The lieutenant’s name was Louis Zamperini. As a boy, he had been a clever delinquent, breaking into houses, brawling, and stealing. As a teenager, he had channeled his defiance into running, discovering a supreme talent that carried him to the Berlin Olympics. But when war came, the athlete became an airman, embarking on a journey that led to his doomed flight, a tiny raft, and a drift into the unknown.

Ahead of Zamperini lay thousands of miles of open ocean, leaping sharks, a sinking raft, thirst and starvation, enemy aircraft, and, beyond, a trial even greater. Driven to the limits of endurance, Zamperini would respond to desperation with ingenuity, suffering with hope and humor, brutality with rebellion. His fate, whether triumph or tragedy, would hang on the fraying wire of his will.

In this captivating young adult edition of her award-winning #1 New York Timesbestseller, Laura Hillenbrand tells the story of a man’s breathtaking odyssey and the courage, cunning, and fortitude he found to endure and overcome. Lavishly illustrated with more than one hundred photographs and featuring an exclusive interview with Zamperini, Unbroken will introduce a new generation to one of history’s most thrilling survival epics.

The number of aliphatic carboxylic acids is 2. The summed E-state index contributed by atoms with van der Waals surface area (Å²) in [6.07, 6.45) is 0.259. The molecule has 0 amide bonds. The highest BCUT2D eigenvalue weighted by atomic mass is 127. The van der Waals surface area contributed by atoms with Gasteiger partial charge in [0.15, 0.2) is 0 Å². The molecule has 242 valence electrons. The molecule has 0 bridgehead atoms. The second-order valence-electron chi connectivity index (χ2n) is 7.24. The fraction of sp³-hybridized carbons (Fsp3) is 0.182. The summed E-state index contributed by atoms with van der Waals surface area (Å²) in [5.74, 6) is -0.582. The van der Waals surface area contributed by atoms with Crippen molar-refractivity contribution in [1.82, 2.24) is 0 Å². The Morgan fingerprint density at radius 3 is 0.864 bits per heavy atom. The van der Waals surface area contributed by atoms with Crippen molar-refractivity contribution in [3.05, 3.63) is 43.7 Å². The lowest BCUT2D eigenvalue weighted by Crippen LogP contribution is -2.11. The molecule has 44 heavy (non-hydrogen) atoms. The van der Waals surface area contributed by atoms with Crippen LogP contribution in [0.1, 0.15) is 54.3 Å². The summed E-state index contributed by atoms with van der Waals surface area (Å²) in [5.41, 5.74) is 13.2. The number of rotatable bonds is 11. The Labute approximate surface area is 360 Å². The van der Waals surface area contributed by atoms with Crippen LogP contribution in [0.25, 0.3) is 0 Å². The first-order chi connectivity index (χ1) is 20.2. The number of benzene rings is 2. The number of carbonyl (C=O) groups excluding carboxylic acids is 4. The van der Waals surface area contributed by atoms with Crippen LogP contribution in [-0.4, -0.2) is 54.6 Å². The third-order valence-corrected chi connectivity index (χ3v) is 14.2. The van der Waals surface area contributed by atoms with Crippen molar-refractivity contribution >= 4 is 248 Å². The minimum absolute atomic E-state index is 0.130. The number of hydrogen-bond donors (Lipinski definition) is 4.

Hidden Children

24 Jul

When I watched the movie adaptation of The Fault in Our Stars, I was surprised by the visit to the Anne Frank House; I’d forgotten about that part. I visited the museum in 1983, when I was an exchange student in Denmark. I was sort of distracted during the movie because the entrance has changed significantly since I was there 31 years ago. The annex itself was the same, and is a sobering place to visit.

Anne wasn’t the only Jewish child to hide during the war, but her story has certainly captured the hearts of those who have read her diary. In 2011, Marcel Prins and Peter Henk Steenhuis published  Ondergedoken als Anne Frank, which was published in English this year as  Hidden Like Anne Frank: 14 True Stories of Survival.

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As I read this, I was thinking about all the dystopian novels I’ve read and that have been written. These kids were certainly living their own dystopian nightmare.

This is a collection of 14 personal memories. Not all have happy endings. Not all were treated well. No two stories are alike, and each has its own message, giving glimpses in to the various ways people survived the war. The book also has a website that gives more, factual information bout each child’s story. For readers not yet ready to tackle the entirety of Anne’s diary, this book provides an excellent alternative.

The book opens with the story of Marcel Prins’ own mother Rita Degen, who went into hiding in 1942 when she was only 6 ears old. It was his mother’s story that led Prins, an award-winning Dutch filmmaker and cameraman, to tell the stories of other children.

Some of these stories are hard and you might not want to read it all in one sitting, but I highly recommend that you read it.